Constantinides, who has represented Astoria and parts of Woodside and East Elmhurst since 2013, is the chair of the City Council’s Environmental Protection Committee. One of his signature bills is the Climate Mobilization Act, which has been dubbed as New York City’s version of the Green New Deal.
Standing alongside Stringer at Ralph Demarco Park in Astoria on Friday, Constantinides said New York City needs a mayor who will put climate “front and center.”
“Scott has been there for us, and will be there for us as mayor,” he said. “He’s shown as comptroller that he understands that climate change is the battle of our lifetime.”
The Astoria councilman praised Stringer for being one of the city’s first officials to come out against hydrofracking back when he was Manhattan borough president.
As comptroller, Stringer has fought for a five-borough resiliency plan, Constantinides said. He also touted Stringer’s opposition to the Williams Pipeline, as well as a plan to replace 50-year-old power generators in Astoria, which local environmental groups have opposed.
Astoria proides 55 percent of the city’s power, the councilman noted, but the fossil fuel plants have come at a cost. The asthma rates in the neighborhood are higher than borough average.
Constantinides said the city needs to make investments in green energy, solarize buildings and create green jobs.
“That’s the mayor that we desperately need right now,” he said.
In accepting Constantinides’s endorsement, Stringer called the councilman a “nationally recognized” climate leader who is thoughtful, smart and visionary.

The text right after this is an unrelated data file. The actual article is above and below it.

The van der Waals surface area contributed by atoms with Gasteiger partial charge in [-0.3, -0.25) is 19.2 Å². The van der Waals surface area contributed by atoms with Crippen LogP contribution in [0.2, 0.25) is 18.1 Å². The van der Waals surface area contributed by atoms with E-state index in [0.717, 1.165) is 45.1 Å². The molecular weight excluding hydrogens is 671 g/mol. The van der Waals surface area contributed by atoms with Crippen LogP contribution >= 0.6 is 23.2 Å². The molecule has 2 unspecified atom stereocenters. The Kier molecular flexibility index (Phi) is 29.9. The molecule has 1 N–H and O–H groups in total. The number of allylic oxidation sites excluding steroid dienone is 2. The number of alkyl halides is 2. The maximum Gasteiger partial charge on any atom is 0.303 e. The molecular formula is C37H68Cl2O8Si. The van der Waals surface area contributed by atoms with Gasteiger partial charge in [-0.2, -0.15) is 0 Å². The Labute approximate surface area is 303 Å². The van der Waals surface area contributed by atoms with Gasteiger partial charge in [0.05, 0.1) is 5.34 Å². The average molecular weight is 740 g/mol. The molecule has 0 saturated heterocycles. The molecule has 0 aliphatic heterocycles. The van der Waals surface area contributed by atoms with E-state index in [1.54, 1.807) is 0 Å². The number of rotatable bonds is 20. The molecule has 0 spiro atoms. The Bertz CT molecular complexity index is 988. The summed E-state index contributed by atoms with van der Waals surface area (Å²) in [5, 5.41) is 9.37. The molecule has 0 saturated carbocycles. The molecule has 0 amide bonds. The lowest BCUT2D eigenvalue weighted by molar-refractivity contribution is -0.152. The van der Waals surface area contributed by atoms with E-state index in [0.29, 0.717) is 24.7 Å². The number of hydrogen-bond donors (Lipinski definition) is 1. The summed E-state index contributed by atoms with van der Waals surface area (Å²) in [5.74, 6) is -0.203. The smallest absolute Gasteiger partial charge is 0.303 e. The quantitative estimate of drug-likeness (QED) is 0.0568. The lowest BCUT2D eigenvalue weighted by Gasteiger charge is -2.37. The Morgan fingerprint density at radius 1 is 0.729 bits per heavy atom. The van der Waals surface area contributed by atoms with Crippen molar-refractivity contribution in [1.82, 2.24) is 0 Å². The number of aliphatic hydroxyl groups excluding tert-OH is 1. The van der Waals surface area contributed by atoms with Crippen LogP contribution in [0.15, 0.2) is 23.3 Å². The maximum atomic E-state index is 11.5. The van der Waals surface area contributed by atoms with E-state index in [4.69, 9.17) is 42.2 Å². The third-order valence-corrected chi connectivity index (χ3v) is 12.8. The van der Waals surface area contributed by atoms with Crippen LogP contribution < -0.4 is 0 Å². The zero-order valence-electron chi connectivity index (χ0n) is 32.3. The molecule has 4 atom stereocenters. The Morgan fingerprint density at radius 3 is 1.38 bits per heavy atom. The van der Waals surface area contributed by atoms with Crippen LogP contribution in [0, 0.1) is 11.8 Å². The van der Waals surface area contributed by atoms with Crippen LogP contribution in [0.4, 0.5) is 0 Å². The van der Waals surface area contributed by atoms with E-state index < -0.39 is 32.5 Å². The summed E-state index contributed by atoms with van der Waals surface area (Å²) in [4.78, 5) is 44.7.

He said he will be relying on Constantinides’s advice and guidance with the councilman serving as the campaign’s senior climate change adviser. The Astoria councilman will continue his day job representing western Queens, and will help the campaign in his free time.
“That means as we usher in our proposals, I’m going to have the person in government who understands how to accomplish things right by my side,” Stringer said, “going through our proposals and implementing them.”
One proposal that Stringer will support is turning Rikers Island, once the jails have closed, into a hub for renewable energy generation. Constantinides has laid the groundwork for that idea, which the comptroller called “visionary” and “forward-thinking,” for several years.
“We need a mayoral administration that is actually going to dismantle the fossil fuel infrastructure in this city and rebuild an environmentally friendly New York,” Stringer said. “We are going to craft the most progressive climate agenda this city has ever seen.”